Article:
As a result of our presence in the United States, ITC has developed a strong network of native English-speaking translators in the United States over the years. These linguists have been tested several times and are regularly evaluated. In addition, ITC project managers have put in place language guides to help translators comply with the specific rules for American English.

360 million

people have English as their mother tongue

54 countries

in the world have English as their official language

1,5 billion

people around the world speak English

History of the Language: Translation into American English

American English is quite a young language. It appeared in North America in the 17th century thanks to the British.

The language has evolved and adapted to different states and times. English has gradually taken an important place on the continent but also in the world, in various sectors such as the film industry or international trade.

Regional differences have arisen, resulting in differences in pronunciation, spelling and terminology that translators need to be aware of when translating, for example between American English and British English.

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Specific Features of American English

American English is often considered simpler when it comes to learning English. American English is the English that many hear the most because of its important cultural influence. Whether in film, music, literature or business, American English is often the language of international exchange.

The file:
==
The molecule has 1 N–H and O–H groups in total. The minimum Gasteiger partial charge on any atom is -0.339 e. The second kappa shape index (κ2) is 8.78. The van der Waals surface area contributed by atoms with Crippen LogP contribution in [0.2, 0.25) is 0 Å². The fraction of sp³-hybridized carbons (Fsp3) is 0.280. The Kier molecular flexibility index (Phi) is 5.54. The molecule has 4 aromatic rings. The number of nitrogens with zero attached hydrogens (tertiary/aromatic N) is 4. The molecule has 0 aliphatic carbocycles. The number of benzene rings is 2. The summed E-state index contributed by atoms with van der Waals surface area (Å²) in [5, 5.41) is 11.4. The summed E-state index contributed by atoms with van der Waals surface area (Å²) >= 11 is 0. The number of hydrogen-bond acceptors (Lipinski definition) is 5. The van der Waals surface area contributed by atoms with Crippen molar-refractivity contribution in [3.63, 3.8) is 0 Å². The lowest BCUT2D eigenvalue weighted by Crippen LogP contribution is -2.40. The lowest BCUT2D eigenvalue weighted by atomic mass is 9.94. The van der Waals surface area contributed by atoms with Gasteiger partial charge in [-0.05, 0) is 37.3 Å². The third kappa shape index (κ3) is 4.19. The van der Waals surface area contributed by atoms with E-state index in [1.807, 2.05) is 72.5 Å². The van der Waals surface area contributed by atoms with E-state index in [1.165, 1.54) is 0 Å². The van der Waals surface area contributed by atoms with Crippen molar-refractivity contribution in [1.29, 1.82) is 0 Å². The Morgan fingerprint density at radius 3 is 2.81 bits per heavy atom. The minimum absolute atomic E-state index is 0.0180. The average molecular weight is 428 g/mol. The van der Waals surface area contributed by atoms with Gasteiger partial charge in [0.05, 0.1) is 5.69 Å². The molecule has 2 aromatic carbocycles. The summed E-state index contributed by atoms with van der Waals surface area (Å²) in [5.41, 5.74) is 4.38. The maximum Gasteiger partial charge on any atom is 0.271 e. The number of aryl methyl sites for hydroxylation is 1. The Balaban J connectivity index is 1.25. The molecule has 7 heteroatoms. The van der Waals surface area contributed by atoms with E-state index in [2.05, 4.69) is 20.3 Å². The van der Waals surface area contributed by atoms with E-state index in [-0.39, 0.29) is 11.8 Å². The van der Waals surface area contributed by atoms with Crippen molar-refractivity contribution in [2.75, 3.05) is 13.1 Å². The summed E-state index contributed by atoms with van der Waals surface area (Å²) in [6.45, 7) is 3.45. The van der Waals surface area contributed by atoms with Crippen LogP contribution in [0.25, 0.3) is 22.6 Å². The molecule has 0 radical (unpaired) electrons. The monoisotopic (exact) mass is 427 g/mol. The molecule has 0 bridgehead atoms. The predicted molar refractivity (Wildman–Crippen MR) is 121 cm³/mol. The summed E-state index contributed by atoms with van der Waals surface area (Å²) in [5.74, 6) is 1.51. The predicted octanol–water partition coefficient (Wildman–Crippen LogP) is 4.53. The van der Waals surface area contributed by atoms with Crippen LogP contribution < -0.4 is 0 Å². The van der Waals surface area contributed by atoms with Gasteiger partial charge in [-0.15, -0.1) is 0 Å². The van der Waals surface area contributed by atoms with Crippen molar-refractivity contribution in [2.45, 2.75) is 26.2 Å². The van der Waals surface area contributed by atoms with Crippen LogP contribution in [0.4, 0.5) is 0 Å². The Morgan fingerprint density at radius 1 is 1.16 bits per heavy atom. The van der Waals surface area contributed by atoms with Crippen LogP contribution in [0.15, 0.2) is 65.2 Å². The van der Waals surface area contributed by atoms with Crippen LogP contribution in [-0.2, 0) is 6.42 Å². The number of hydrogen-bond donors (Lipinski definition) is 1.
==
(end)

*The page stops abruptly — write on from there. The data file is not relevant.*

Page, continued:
New technologies have led to the invention of brand new English words, such as the verbs Tweet and unfriend. The same is true for some common nouns such as selfie, which was chosen by the Oxford English Dictionary as the word of the year in 2013. Merriam-Webster chose they as the 2019 word of the year. According to “The singular ‘they’ is a pronoun used to refer to a person whose gender identity is nonbinary.” In addition, in their article about the selection, Merriam-Webster explained, “English famously lacks a gender-neutral singular pronoun to correspond neatly with singular pronouns like everyone or someone, and as a consequence they has been used for this purpose for over 600 years.” Modern English: 500 years old and still evolving!